"No one came to me from the fraud squad and said, 'Do you know what happened, can you tell us anything'," Mr Hem said. "I would have told them then and there what exactly happened."

He said that after the scams and several of the secret bank accounts were uncovered in 1995, Mr Wilson suddenly left.

Mr Blewitt has previously offered to tell police about the fraud at the AWU if he was guaranteed immunity from prosecution.

Mr Blewitt's lawyer yesterday confirmed Victoria Police had contacted him to see whether his client would provide a statement, but were still awaiting instructions on whether the guarantee could be made.

Money trail reveals a trusted union man

HEDLEY THOMAS and PIA AKERMAN The Australian, November 14, 2012

BANK documents show the man who claims he was told to pay about $5000 into Julia Gillard's bank account was entrusted to deposit more than $100,000 in cheques into an Australian Workers Union secret slush fund.

Wayne Hem, 58, told The Australian in interviews and in a statutory declaration that he was given the cheques in mid-1995 and told to put them into "a bank account for something I recall as the AWU Welfare Fund".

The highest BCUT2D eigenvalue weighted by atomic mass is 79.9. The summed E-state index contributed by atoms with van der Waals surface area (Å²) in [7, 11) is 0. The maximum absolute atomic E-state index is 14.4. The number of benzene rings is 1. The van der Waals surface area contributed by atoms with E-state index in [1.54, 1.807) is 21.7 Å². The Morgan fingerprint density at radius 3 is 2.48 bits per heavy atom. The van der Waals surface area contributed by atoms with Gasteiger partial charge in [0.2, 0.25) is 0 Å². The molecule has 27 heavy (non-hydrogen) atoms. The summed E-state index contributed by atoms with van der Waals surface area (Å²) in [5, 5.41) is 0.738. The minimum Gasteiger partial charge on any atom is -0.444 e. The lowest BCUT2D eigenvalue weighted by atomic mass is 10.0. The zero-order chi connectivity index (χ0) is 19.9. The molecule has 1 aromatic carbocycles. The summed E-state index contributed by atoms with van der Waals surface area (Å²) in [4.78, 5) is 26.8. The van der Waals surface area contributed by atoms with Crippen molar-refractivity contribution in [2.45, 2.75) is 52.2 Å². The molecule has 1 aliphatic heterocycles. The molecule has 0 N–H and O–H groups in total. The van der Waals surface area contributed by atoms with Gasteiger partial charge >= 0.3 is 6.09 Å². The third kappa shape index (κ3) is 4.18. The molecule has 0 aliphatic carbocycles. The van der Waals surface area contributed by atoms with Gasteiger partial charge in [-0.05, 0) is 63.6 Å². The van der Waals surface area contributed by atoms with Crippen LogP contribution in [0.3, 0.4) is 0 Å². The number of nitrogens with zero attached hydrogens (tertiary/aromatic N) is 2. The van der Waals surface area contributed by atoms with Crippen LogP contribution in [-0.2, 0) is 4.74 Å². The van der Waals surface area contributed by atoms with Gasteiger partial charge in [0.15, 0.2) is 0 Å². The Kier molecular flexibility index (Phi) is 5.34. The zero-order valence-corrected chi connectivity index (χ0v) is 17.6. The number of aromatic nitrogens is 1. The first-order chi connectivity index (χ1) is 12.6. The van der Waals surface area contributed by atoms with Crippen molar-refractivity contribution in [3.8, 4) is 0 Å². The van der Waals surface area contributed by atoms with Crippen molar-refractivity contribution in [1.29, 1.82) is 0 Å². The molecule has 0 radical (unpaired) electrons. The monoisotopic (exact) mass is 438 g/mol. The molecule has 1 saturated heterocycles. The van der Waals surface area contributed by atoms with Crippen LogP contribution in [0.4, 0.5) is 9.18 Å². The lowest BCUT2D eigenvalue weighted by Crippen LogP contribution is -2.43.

He said that Ms Gillard's then boyfriend Bruce Wilson, the corrupt branch head of the AWU, handed him the cheques on several occasions and told him to go to the Commonwealth Bank to make the deposits.

The Prime Minister last night declined to comment directly on the alleged $5000 payment despite detailed questions being put to her. "As The Australian is well aware, the Prime Minister has made clear on numerous occasions that she was not involved in any wrongdoing," a spokesman for Ms Gillard said.

The Prime Minister has repeatedly denied any wrongdoing and says she had no knowledge of the operations of a separate AWU slush fund that she helped to set up. It is not known where Mr Wilson got the funds allegedly deposited in Ms Gillard's account, and there is no evidence nor is it suggested she asked for the payment or knew of its origins.

The Australian has examined internal Commonwealth Bank records that were subpoenaed and obtained by AWU national leader Ian Cambridge during investigations into the fraud in the Victoria branch 17 years ago.

Those internal bank records show Mr Hem's signature on deposit slips and confirm that he made the cheque payments, as he subsequently claimed.

Cheques totalling $49,660 were deposited on June 13, 1995, into the "AWU Members Welfare Association No 1 Account", and Mr Hem was the signatory at the bank in Melbourne.